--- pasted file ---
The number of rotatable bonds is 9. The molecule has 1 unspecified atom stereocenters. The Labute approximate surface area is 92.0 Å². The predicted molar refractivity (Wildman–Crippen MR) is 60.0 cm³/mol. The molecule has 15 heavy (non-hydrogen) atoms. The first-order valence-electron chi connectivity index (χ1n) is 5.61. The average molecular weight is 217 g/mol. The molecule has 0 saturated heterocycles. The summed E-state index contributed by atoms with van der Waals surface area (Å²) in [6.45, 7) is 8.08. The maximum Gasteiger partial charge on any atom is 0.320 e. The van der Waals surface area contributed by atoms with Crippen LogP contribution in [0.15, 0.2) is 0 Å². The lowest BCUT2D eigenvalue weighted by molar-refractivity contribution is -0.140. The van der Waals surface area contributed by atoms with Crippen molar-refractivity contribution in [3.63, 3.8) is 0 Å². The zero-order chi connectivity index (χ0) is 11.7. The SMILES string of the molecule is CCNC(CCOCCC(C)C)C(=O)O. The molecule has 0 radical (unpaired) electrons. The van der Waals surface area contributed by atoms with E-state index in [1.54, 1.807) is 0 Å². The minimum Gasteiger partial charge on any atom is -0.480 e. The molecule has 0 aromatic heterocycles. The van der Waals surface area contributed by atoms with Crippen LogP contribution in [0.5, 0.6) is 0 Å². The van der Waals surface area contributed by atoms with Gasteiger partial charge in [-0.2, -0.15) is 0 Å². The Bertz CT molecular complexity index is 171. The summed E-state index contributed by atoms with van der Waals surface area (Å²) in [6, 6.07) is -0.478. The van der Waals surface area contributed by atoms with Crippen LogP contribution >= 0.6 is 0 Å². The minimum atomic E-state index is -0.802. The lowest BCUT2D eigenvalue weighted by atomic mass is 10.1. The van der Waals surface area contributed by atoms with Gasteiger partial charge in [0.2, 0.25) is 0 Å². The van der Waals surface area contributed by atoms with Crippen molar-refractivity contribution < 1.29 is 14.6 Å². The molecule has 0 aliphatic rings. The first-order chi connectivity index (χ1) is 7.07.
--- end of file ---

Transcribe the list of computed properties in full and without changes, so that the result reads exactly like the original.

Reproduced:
The number of rotatable bonds is 9. The molecule has 1 unspecified atom stereocenters. The Labute approximate surface area is 92.0 Å². The predicted molar refractivity (Wildman–Crippen MR) is 60.0 cm³/mol. The molecule has 15 heavy (non-hydrogen) atoms. The first-order valence-electron chi connectivity index (χ1n) is 5.61. The average molecular weight is 217 g/mol. The molecule has 0 saturated heterocycles. The summed E-state index contributed by atoms with van der Waals surface area (Å²) in [6.45, 7) is 8.08. The maximum Gasteiger partial charge on any atom is 0.320 e. The van der Waals surface area contributed by atoms with Crippen LogP contribution in [0.15, 0.2) is 0 Å². The lowest BCUT2D eigenvalue weighted by molar-refractivity contribution is -0.140. The van der Waals surface area contributed by atoms with Crippen molar-refractivity contribution in [3.63, 3.8) is 0 Å². The zero-order chi connectivity index (χ0) is 11.7. The SMILES string of the molecule is CCNC(CCOCCC(C)C)C(=O)O. The molecule has 0 radical (unpaired) electrons. The van der Waals surface area contributed by atoms with E-state index in [1.54, 1.807) is 0 Å². The minimum Gasteiger partial charge on any atom is -0.480 e. The molecule has 0 aromatic heterocycles. The van der Waals surface area contributed by atoms with Crippen LogP contribution in [0.5, 0.6) is 0 Å². The van der Waals surface area contributed by atoms with Gasteiger partial charge in [-0.2, -0.15) is 0 Å². The Bertz CT molecular complexity index is 171. The summed E-state index contributed by atoms with van der Waals surface area (Å²) in [6, 6.07) is -0.478. The van der Waals surface area contributed by atoms with Crippen LogP contribution >= 0.6 is 0 Å². The minimum atomic E-state index is -0.802. The lowest BCUT2D eigenvalue weighted by atomic mass is 10.1. The van der Waals surface area contributed by atoms with Gasteiger partial charge in [0.2, 0.25) is 0 Å². The van der Waals surface area contributed by atoms with Crippen molar-refractivity contribution < 1.29 is 14.6 Å². The molecule has 0 aliphatic rings. The first-order chi connectivity index (χ1) is 7.07.